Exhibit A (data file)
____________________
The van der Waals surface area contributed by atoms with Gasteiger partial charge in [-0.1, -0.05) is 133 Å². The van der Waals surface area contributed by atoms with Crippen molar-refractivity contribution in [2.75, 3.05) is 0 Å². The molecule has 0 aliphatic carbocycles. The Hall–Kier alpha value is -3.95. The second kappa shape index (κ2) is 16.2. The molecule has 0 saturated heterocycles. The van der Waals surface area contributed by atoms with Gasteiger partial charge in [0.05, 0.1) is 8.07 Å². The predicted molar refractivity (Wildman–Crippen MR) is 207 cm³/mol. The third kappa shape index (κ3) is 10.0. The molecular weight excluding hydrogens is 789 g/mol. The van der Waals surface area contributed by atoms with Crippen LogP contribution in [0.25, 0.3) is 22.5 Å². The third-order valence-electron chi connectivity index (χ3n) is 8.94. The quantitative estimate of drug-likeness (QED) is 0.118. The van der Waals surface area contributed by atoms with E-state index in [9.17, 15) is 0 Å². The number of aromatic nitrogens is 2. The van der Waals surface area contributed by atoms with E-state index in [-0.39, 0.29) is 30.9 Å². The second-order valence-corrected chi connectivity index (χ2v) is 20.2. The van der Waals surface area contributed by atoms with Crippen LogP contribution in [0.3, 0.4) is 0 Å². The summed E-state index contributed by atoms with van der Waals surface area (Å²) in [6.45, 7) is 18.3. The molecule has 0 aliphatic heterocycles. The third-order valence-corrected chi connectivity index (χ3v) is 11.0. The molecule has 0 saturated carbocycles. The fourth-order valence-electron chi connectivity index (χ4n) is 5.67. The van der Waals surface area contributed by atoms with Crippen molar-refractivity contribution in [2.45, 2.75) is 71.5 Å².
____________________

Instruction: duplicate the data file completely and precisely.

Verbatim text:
The van der Waals surface area contributed by atoms with Gasteiger partial charge in [-0.1, -0.05) is 133 Å². The van der Waals surface area contributed by atoms with Crippen molar-refractivity contribution in [2.75, 3.05) is 0 Å². The molecule has 0 aliphatic carbocycles. The Hall–Kier alpha value is -3.95. The second kappa shape index (κ2) is 16.2. The molecule has 0 saturated heterocycles. The van der Waals surface area contributed by atoms with Gasteiger partial charge in [0.05, 0.1) is 8.07 Å². The predicted molar refractivity (Wildman–Crippen MR) is 207 cm³/mol. The third kappa shape index (κ3) is 10.0. The molecular weight excluding hydrogens is 789 g/mol. The van der Waals surface area contributed by atoms with Crippen LogP contribution in [0.25, 0.3) is 22.5 Å². The third-order valence-electron chi connectivity index (χ3n) is 8.94. The quantitative estimate of drug-likeness (QED) is 0.118. The van der Waals surface area contributed by atoms with E-state index in [9.17, 15) is 0 Å². The number of aromatic nitrogens is 2. The van der Waals surface area contributed by atoms with E-state index in [-0.39, 0.29) is 30.9 Å². The second-order valence-corrected chi connectivity index (χ2v) is 20.2. The van der Waals surface area contributed by atoms with Crippen LogP contribution in [0.3, 0.4) is 0 Å². The summed E-state index contributed by atoms with van der Waals surface area (Å²) in [6.45, 7) is 18.3. The molecule has 0 aliphatic heterocycles. The third-order valence-corrected chi connectivity index (χ3v) is 11.0. The molecule has 0 saturated carbocycles. The fourth-order valence-electron chi connectivity index (χ4n) is 5.67. The van der Waals surface area contributed by atoms with Crippen molar-refractivity contribution in [2.45, 2.75) is 71.5 Å².